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1. Basic greetings:
How to say hello, how are you, what is your name, my name is, and responses that these phrases may bring about.
2. Counting 1-100:
Individual numbers 1 – 20 are presented in Spanish only, then the numbers for multiples of ten (20, 30, 40 etc) up to 100 in both languages provide a complete review for learning Spanish numbers.
3. Days of the week:
Starting with Monday, this song repeats the days of the week in order, as well as the Spanish translation of “the days of the week,” (“Los días de la semana”).
4. Months of the year:
Using the same approach as the days of the week song, this song is only in Spanish.
5. Subject Pronouns:
The basis of all conjugation, subject pronouns are critical in deciding which form of any verb that should be used. I, you, he, they, and more are repeated in Spanish, with their Spanish spelling and English translations. Examples of usage are included for each on top of a catchy beat.
6. Ser conjugation:
The verb “ser” means “to be,” and just like the English verb, it must be correctly conjugated in order for your Spanish to be understood. Spanish pronunciation is repeated, along with English translations and usage examples.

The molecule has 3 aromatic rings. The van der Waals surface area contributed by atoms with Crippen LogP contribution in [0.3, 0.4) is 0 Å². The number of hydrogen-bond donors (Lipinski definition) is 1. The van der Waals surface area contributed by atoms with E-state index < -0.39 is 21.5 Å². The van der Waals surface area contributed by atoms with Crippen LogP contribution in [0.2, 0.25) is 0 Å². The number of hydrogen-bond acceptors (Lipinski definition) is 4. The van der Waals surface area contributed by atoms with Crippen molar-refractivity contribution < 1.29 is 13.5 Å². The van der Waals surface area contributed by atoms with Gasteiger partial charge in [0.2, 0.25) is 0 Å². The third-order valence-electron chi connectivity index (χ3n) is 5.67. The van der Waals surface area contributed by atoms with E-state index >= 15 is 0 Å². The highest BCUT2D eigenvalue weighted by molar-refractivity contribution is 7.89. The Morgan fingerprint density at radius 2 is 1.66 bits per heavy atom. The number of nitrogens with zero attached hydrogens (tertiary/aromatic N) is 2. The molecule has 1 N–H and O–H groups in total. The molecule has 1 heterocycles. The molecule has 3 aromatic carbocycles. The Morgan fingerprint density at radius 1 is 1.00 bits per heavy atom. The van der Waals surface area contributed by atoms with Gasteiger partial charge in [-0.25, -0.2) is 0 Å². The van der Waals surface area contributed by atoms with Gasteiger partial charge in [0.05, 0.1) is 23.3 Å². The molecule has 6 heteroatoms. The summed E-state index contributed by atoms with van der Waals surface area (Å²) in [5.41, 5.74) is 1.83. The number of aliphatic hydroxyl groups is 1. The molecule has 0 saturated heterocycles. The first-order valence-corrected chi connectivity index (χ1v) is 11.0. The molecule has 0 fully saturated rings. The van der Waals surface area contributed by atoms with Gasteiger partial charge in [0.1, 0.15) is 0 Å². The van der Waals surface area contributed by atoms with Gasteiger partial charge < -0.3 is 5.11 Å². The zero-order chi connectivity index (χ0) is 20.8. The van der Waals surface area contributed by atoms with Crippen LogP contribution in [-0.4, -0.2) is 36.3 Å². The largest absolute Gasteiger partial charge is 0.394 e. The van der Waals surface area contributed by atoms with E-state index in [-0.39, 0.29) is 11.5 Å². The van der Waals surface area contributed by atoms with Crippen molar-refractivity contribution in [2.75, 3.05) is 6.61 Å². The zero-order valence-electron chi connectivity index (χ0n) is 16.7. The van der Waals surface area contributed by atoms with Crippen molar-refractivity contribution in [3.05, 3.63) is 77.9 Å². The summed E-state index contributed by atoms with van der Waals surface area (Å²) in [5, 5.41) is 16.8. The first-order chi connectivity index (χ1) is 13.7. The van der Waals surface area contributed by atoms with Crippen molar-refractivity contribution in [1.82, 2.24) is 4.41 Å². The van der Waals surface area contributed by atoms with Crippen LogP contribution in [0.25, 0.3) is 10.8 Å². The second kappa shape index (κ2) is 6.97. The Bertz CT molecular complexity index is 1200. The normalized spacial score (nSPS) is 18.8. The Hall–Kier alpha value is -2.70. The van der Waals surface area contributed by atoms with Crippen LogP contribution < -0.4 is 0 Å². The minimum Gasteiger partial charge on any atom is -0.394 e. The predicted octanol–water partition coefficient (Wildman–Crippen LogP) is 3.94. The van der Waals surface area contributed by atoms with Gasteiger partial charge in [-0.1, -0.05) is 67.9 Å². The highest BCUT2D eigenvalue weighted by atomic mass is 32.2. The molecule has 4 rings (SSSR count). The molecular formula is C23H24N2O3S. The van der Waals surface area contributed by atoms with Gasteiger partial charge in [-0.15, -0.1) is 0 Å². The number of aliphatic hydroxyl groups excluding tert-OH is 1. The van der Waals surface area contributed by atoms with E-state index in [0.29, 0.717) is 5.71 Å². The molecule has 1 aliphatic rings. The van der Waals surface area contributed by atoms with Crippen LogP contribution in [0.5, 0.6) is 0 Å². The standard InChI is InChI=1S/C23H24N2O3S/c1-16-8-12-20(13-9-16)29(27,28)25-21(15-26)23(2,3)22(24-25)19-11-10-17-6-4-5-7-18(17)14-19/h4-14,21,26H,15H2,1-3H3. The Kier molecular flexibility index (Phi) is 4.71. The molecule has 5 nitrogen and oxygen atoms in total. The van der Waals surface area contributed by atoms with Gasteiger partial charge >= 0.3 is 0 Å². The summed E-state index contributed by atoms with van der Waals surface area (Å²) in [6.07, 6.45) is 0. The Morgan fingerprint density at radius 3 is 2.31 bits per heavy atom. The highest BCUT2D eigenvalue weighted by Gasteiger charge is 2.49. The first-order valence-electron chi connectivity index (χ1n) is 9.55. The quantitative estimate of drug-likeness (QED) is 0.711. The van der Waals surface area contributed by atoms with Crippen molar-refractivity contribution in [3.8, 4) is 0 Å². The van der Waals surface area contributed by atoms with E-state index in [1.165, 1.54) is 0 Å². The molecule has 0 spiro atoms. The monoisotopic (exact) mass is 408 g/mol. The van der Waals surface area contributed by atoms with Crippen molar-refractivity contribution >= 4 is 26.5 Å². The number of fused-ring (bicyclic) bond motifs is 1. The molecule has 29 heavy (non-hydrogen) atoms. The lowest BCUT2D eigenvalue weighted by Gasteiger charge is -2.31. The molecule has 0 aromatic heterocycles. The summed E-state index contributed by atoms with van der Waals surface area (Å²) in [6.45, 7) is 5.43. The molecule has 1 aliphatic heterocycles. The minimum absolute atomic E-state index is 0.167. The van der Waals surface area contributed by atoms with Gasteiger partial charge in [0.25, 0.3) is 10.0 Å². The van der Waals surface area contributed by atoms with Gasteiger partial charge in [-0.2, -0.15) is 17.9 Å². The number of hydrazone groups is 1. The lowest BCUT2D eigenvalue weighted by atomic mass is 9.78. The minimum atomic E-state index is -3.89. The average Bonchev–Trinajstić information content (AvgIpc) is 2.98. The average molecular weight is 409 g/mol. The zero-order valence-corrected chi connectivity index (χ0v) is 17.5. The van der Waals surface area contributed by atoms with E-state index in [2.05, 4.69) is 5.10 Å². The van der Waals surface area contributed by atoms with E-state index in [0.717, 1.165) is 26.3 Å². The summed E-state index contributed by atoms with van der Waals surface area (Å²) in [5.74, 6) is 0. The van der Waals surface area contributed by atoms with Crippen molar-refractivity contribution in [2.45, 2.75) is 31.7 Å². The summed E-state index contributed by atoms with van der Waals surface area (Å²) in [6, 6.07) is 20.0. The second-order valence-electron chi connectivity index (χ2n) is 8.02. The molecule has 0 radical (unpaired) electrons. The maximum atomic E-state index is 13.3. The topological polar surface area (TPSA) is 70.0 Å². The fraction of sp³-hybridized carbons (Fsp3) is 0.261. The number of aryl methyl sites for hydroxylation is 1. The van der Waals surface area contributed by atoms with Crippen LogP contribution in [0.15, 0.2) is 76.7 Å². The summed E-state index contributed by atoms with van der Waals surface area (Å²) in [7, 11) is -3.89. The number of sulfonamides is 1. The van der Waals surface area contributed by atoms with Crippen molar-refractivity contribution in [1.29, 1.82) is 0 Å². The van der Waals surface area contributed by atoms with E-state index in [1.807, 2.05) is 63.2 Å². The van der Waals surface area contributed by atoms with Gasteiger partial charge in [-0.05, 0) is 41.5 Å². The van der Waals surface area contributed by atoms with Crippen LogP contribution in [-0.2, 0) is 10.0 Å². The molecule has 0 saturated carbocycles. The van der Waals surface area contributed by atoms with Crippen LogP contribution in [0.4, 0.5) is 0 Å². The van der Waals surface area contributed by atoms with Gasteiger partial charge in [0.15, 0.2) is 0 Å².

7. Tener conjugation:
Another conjugation song, this time with a tango spin. The same approach is used to perfect usage and pronunciation of the verb “tener,” a stem-changer and irregular yo form verb which means “to have.”
8. Ir conjugation:
After hearing this song a few times, it will be almost impossible to forget the conjugation of the verb “ir” which means “to go.”
9. -AR verbs:
There are hundreds of verbs in Spanish that end with the letters “-ar.” Conjugate and spell them all correctly with confidence after you hear this reggae rhythm tune.
To describe what you or others like in Spanish, you must use a very different structure than what English speakers are used to. Master the subject-object reversal and use of indirect object pronouns with ease with the song for “Gustar.”
11.Indirect Object Pronouns:
When do you have to use “Me, te, and le” instead of normal subject pronouns like “yo” and “tú”? And why? This song explains the concept with remarkable simplicity that can easily be remembered come test day.
12. Algo/Nada (Bonus Track)
A bit more rough around the edges, this rap gives examples of pronunciation and usage of Spanish negation from “no” to “never,” and many more phrases.
Looking for more Spanish help? Check out this ebook written entirely in the present tense with grammar lessons and translations in the margins - Las Pastillas de Oro.